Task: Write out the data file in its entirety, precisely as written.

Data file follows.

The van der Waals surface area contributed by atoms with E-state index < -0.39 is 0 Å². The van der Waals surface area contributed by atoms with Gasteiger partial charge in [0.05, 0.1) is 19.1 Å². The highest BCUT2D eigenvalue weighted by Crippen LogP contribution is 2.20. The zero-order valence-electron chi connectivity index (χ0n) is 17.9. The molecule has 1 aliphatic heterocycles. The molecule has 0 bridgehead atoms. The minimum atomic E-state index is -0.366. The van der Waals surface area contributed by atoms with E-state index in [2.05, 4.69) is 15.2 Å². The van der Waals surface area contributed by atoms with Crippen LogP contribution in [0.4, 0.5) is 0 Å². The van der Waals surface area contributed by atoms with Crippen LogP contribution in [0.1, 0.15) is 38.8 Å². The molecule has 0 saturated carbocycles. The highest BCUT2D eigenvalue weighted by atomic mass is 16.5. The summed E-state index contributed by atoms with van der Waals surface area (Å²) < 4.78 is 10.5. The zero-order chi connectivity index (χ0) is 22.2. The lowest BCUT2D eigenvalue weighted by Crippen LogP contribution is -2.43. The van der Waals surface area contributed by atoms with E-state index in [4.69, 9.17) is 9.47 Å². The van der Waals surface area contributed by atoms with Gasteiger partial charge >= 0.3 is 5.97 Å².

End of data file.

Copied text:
The van der Waals surface area contributed by atoms with E-state index < -0.39 is 0 Å². The van der Waals surface area contributed by atoms with Gasteiger partial charge in [0.05, 0.1) is 19.1 Å². The highest BCUT2D eigenvalue weighted by Crippen LogP contribution is 2.20. The zero-order valence-electron chi connectivity index (χ0n) is 17.9. The molecule has 1 aliphatic heterocycles. The molecule has 0 bridgehead atoms. The minimum atomic E-state index is -0.366. The van der Waals surface area contributed by atoms with E-state index in [2.05, 4.69) is 15.2 Å². The van der Waals surface area contributed by atoms with Crippen LogP contribution in [0.4, 0.5) is 0 Å². The van der Waals surface area contributed by atoms with Crippen LogP contribution in [0.1, 0.15) is 38.8 Å². The molecule has 0 saturated carbocycles. The highest BCUT2D eigenvalue weighted by atomic mass is 16.5. The summed E-state index contributed by atoms with van der Waals surface area (Å²) < 4.78 is 10.5. The zero-order chi connectivity index (χ0) is 22.2. The lowest BCUT2D eigenvalue weighted by Crippen LogP contribution is -2.43. The van der Waals surface area contributed by atoms with E-state index in [4.69, 9.17) is 9.47 Å². The van der Waals surface area contributed by atoms with Gasteiger partial charge >= 0.3 is 5.97 Å².